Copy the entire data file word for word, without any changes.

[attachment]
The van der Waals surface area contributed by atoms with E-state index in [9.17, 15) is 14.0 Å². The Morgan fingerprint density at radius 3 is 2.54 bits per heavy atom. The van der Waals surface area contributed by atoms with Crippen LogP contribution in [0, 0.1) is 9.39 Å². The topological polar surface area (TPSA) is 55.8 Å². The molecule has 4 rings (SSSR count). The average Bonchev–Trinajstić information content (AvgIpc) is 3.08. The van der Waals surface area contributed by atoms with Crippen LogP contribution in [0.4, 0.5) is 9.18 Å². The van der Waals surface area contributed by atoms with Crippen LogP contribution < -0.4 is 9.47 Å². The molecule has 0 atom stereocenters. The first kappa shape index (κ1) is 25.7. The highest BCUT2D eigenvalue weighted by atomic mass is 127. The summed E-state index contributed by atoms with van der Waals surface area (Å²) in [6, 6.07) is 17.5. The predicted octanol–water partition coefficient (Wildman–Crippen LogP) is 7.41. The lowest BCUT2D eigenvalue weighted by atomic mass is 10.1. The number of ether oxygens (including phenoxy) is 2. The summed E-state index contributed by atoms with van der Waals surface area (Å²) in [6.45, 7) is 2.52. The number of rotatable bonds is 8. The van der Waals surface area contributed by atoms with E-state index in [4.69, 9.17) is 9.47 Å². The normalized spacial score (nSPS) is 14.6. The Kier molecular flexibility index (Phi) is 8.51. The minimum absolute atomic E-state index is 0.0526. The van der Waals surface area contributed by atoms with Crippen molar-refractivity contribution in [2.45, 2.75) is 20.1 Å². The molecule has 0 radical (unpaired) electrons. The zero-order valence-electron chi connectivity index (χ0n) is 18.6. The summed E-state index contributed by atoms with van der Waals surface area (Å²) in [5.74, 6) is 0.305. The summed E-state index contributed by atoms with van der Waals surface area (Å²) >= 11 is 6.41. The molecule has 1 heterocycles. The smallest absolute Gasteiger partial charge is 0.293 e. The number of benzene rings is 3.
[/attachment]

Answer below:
The van der Waals surface area contributed by atoms with E-state index in [9.17, 15) is 14.0 Å². The Morgan fingerprint density at radius 3 is 2.54 bits per heavy atom. The van der Waals surface area contributed by atoms with Crippen LogP contribution in [0, 0.1) is 9.39 Å². The topological polar surface area (TPSA) is 55.8 Å². The molecule has 4 rings (SSSR count). The average Bonchev–Trinajstić information content (AvgIpc) is 3.08. The van der Waals surface area contributed by atoms with Crippen LogP contribution in [0.4, 0.5) is 9.18 Å². The van der Waals surface area contributed by atoms with Crippen LogP contribution < -0.4 is 9.47 Å². The molecule has 0 atom stereocenters. The first kappa shape index (κ1) is 25.7. The highest BCUT2D eigenvalue weighted by atomic mass is 127. The summed E-state index contributed by atoms with van der Waals surface area (Å²) in [6, 6.07) is 17.5. The predicted octanol–water partition coefficient (Wildman–Crippen LogP) is 7.41. The lowest BCUT2D eigenvalue weighted by atomic mass is 10.1. The number of ether oxygens (including phenoxy) is 2. The summed E-state index contributed by atoms with van der Waals surface area (Å²) in [6.45, 7) is 2.52. The number of rotatable bonds is 8. The van der Waals surface area contributed by atoms with E-state index in [4.69, 9.17) is 9.47 Å². The normalized spacial score (nSPS) is 14.6. The Kier molecular flexibility index (Phi) is 8.51. The minimum absolute atomic E-state index is 0.0526. The van der Waals surface area contributed by atoms with Crippen molar-refractivity contribution in [2.45, 2.75) is 20.1 Å². The molecule has 0 radical (unpaired) electrons. The zero-order valence-electron chi connectivity index (χ0n) is 18.6. The summed E-state index contributed by atoms with van der Waals surface area (Å²) in [5.74, 6) is 0.305. The summed E-state index contributed by atoms with van der Waals surface area (Å²) >= 11 is 6.41. The molecule has 1 heterocycles. The smallest absolute Gasteiger partial charge is 0.293 e. The number of benzene rings is 3.